Although the complicated formula and system have received some criticism because the algorithm has not yet been published or subjected to peer review, Katz says that "their system is transparent as far as what is measured, but that the exact recipe is proprietary." A recent article in the American Journal of Health Promotion examined the ONQI scores for 7 days of the DASH (Dietary Approaches to Stop Hypertension) diet, which is designed to lower blood pressure, compared with a typical American diet. Not surprising, food selected as part of the DASH diet scored higher ("more nutritious") ONQI values than did the typical diet.5

Currently, the program is in Hy-Vee (Midwest), Price Chopper (East coast), and Meijer's (Midwest) stores, with several more grocery store chains to come. Those who are interested pay a licensing fee to be part of the program and have food products analyzed by the NuVal system.

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Smart Choices Program

The Smart Choices Program, a FOP labeling program, was created as a collaborative effort among industry and nutrition experts, based on the latest authoritative dietary guidance. The Keystone Center, a nonprofit organization that specializes in coalition-based solutions to public health issues, assembled a group of experts from diverse sectors such as academia, government, food companies, supermarkets, and nonprofit health organizations (such as the American Dietetic Association and the American Diabetes Association) to look at labeling changes that could help consumers make more healthful and informed choices. (The Center for Science in the Public Interest was also involved but dropped out at the end of the development stage in support of a project led by the Institute of Medicine [IOM] to review all FOP labeling and also because of some disagreement with the final criteria.) Phase 1 of the IOM project, with the FDA and Centers for Disease Control and Prevention as sponsors, involves establishing a study committee of experts to fully evaluate all FOP options and reviewing the advantages and disadvantages of each system. Phase 2 will consider the potential benefits of a single, standardized FOP food guidance system regulated by the FDA.)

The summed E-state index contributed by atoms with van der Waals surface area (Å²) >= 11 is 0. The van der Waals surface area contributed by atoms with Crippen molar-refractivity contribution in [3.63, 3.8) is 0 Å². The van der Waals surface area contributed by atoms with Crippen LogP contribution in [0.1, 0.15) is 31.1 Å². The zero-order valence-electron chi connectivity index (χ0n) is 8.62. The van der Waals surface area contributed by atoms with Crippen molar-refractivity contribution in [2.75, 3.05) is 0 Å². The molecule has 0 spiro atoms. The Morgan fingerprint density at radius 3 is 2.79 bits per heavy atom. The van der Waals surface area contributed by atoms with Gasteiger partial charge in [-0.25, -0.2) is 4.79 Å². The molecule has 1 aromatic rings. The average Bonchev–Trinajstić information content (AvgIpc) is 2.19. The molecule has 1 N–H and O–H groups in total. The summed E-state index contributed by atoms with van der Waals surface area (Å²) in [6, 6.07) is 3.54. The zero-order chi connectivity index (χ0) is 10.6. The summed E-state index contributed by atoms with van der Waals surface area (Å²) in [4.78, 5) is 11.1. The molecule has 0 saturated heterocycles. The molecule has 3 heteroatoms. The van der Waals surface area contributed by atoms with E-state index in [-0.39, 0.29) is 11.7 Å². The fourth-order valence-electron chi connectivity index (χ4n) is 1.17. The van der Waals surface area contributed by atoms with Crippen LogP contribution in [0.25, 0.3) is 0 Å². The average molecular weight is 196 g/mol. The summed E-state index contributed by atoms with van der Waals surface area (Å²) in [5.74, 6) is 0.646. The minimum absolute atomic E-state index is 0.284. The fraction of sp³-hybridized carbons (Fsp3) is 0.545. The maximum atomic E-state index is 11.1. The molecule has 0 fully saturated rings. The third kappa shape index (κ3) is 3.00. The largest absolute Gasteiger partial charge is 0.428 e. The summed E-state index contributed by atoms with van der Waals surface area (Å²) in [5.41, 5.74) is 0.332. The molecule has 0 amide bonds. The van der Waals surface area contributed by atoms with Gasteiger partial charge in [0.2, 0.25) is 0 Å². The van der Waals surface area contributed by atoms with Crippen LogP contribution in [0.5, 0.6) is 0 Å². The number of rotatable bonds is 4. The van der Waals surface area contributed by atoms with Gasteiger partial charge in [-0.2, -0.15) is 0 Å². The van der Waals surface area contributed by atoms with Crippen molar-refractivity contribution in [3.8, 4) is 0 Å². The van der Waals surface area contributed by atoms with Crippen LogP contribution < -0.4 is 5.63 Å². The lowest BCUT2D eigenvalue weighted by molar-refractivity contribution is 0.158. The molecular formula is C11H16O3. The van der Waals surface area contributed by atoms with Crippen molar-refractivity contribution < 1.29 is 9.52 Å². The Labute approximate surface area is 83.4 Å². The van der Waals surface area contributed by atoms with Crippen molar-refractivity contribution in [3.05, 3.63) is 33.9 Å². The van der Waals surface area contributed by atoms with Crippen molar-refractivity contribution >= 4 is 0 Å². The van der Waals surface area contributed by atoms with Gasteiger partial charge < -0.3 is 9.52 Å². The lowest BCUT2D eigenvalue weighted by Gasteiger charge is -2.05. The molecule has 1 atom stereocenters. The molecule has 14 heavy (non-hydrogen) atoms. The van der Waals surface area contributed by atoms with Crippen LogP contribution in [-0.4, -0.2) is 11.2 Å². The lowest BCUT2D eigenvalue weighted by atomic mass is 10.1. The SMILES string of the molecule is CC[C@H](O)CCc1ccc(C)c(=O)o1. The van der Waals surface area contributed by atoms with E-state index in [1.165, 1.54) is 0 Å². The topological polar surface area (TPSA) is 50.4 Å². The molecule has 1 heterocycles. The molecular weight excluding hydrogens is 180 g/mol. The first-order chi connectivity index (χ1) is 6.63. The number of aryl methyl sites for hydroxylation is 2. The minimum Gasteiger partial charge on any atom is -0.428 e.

As of this writing, the Smart Choices Program, the result of a 2½-year collaborative process that included qualitative and quantitative consumer research, has been temporarily suspended by the sponsors because of recent news coming from the FDA. In a press release, the FDA signaled that it intends to review all FOP labeling programs and will, in the next few months, develop its own criteria so that there is uniformity in the marketplace.

For Smart Choices, products that were already granted the check-mark logo will continue to show up on supermarket shelves for the time being; however, no new food products will carry the logo.

The Smart Choices Program features a FOP check-mark symbol that identifies more nutritious choices within specific product categories and provides calorie information (calories per serving and servings per container) on the FOP, with the intent to help people stay within their daily calorie needs.

Each Smart Choices coalition member was interested in the collaborative approach. Instead of continuing to compete on different interests and agendas, they decided to bond together to come up with a joint system that laid the foundation for the Smart Choices Program-one that called for a unified logo and set of science-based criteria with which to rate products by their nutritional profiles.

"Participants decided very quickly that the goal was to harmonize front-of-the-pack labels as each had passion for a unified front label logo system for packaged foods," says Joanne R. Lupton, PhD, distinguished professor, chair in nutrition at Texas A&M University, member of the 2005 Dietary Guidelines Committee, and Keystone Roundtable participant. Those signing on to the fee-based self-regulated Smart Choices Program agreed to remove their current FOP labeling once new labels go into effect.

Administered by the American Society for Nutrition and the NSF International, the Smart Choices Program is category specific. Food is evaluated by the specific qualifying criteria derived from the 2005 Dietary Guidelines for Americans, FDA standards, reports from the IOM, and other sources of consensus nutrition guidance and developed for 19 different categories (eg, beverages, cereals, and dairy), based on the presence of